It's Zuck's World We're Just Living In It

Heads Up, Instagram Users: Soon All Your Data Will Belong to Zuck

Zuck. (Photo: scrapetv.com)

Bad news for anyone paranoid about what Facebook might do with his data: VentureBeat reports that as of January 16, Instagram and Facebook will begin sharing information. Resistance is futile; your data will be assimilated. “We’ve learned that by being able to share insights and information with each other, we can build better experiences for our users,” writes the company in an update of its privacy policy and terms of service.

Guess what that means! All the data points you’re generating with your use of Instagram are now available for Facebook to use in whatever it’s up to these days.  Read More

THE GOOG

Now Google Is Pissing Off the French Authorities

Ms. Falque-Pierrotin (cnil.fr)

Mere weeks after being slapped with a $25,000 fine from America’s own F.C.C., Google is antagonizing yet another government body with its tight-lipped, unhelpful responses.

All Things D reports that France’s C.N.I.L., the data protection organization investigating the company’s privacy policies on behalf of the EU, is none too pleased with the company right now. Whatever answers Google does provide are often “incomplete or approximate,” and that simply won’t do.

The C.N.I.L. sent Google a questionaire back in March; the company returned the questionaire in April. Representatives from the two organizations have also met in person. And yet, the French still don’t have the information they want. And so now C.N.I.L. head Isabelle Falque-Pierrotin has taken to the Internet with a chiding public letter for CEO Larry Page. She writes:  Read More

It's Zuck's World We're Just Living In It

Facebook Sheriff Joe Sullivan Decides When the Cops Get Your Data, Is Not Afraid to Call Your Mom

via instartupland.com

Well Forbes privacy reporter Kashmir Hill certainly showed her detractors! Earlier this week, Ms. Hill was taken to task for the fauxtroversy of getting pageviews for generously quoting from–and repeatedly linking to!–a New York Times magazine article about how companies like Target track personal data based on what you buy, an important piece of work in her area of expertise. We believe that practice is called blo-gging? But a big, juicy profile of Joe Sullivan, Facebook’s chief security officer, should help answer the Times‘ writer’s condescending question of what Ms. Hill really wants to do with her life.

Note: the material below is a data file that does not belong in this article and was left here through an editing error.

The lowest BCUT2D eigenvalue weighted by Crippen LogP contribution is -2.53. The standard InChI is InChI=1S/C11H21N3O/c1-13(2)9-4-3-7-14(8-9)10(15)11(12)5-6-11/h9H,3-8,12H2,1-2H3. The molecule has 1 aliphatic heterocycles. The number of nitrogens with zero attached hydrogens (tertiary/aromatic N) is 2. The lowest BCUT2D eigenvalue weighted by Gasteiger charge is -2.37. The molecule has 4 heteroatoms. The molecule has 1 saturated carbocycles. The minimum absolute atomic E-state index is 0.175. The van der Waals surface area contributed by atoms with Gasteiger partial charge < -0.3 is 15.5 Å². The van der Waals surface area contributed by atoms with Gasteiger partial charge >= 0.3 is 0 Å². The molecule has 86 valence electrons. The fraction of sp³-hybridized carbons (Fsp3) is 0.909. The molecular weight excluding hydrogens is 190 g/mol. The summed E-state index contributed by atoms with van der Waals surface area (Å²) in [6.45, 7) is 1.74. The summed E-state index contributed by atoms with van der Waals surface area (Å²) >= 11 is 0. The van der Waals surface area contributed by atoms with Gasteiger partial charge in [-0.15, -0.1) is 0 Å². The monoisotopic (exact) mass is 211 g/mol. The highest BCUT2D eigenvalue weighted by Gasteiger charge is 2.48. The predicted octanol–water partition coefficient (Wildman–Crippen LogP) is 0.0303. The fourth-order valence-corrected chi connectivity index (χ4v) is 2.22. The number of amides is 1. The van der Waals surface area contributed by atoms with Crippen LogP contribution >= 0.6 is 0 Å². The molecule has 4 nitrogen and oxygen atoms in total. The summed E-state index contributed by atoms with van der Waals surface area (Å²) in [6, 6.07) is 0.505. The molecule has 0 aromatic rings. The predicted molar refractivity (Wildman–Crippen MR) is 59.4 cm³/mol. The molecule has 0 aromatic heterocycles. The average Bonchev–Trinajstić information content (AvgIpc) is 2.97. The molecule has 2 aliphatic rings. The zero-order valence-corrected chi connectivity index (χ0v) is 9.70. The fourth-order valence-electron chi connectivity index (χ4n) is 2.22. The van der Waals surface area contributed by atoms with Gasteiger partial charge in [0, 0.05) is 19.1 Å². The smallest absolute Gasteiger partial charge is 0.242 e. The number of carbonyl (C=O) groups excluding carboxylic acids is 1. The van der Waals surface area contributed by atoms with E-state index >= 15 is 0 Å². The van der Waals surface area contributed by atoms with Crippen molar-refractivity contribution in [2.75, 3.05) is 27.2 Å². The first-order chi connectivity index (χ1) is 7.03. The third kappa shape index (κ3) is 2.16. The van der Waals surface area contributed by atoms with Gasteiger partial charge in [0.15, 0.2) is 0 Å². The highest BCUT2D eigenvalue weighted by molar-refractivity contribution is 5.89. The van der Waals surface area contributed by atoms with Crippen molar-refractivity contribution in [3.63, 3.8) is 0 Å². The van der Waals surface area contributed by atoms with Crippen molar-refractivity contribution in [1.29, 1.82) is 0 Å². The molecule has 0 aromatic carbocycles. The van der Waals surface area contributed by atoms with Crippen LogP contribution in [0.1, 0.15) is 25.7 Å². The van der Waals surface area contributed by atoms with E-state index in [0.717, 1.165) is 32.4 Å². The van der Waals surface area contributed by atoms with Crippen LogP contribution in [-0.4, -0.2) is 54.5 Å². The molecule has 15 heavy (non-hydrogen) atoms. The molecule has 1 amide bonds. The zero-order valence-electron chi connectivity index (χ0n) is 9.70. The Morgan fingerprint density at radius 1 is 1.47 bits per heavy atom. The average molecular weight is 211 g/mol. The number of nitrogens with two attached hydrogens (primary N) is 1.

Now that we’ve gotten that distasteful business out of the way, let’s make things even squirmier by discussing the revelations in the article itself. Mr. Sullivan, who operates as the de facto “head of Homeland Security” for Facebook and its 845 million users heads a team in charge of everything from prosecuting spammers gaming Facebook to ferreting out pedophiles to figuring out how much of your info to turn over to the police. Read More

THE GOOG

Google Guesses: Mostly Wrong, Kinda Sexist, and Pretty Funny

guesses

Earlier this week, when Google announced it would be consolidating 60-some privacy policies into one simple form, the reaction from privacy wonks was pretty much: No, Google! Bad! Google already drastically revamped its primary search function by integrating social connections (err, meaningless Google+ connections) into your browser with Search, Plus Your World.

It’s all part of the company’s efforts to further integrate products like YouTube, Google Calendar, and Gmail into one Google Account, so that once you’re logged in, information is shared across products.  Most surprisingly, THERE WAS NO OPT OUT. Larry Page reportedly told employees who objected to get on board or get out. Read More

Privacy Police

Etsy Changes Its Privacy Policy and Pivots Towards Real Names [Updated]

Careful about entering your real name, leaf people.

“Your friends at Etsy” sent out an email this afternoon alerting Etsy community members now “over 10 million strong!” to some notable changes in its privacy policy.

Guess they were hoping transparency would help them avoid the same PR debacle that happened when an opt-out feature in the Feedback System inadvertently made some users’ purchases, including artisanal dildos, searchable under their real name. In response to the media, Etsy decided to make all purchase and feedback private by default in March, but users alleged that prior to the policy change, the company shut down Etsy forums complaining of the same glitch.

Today’s notification directs users to two separate blog posts, one on changes to the privacy policy and one about Etsy’s new policy of showing real names, if they are provided, rather than usernames. Read More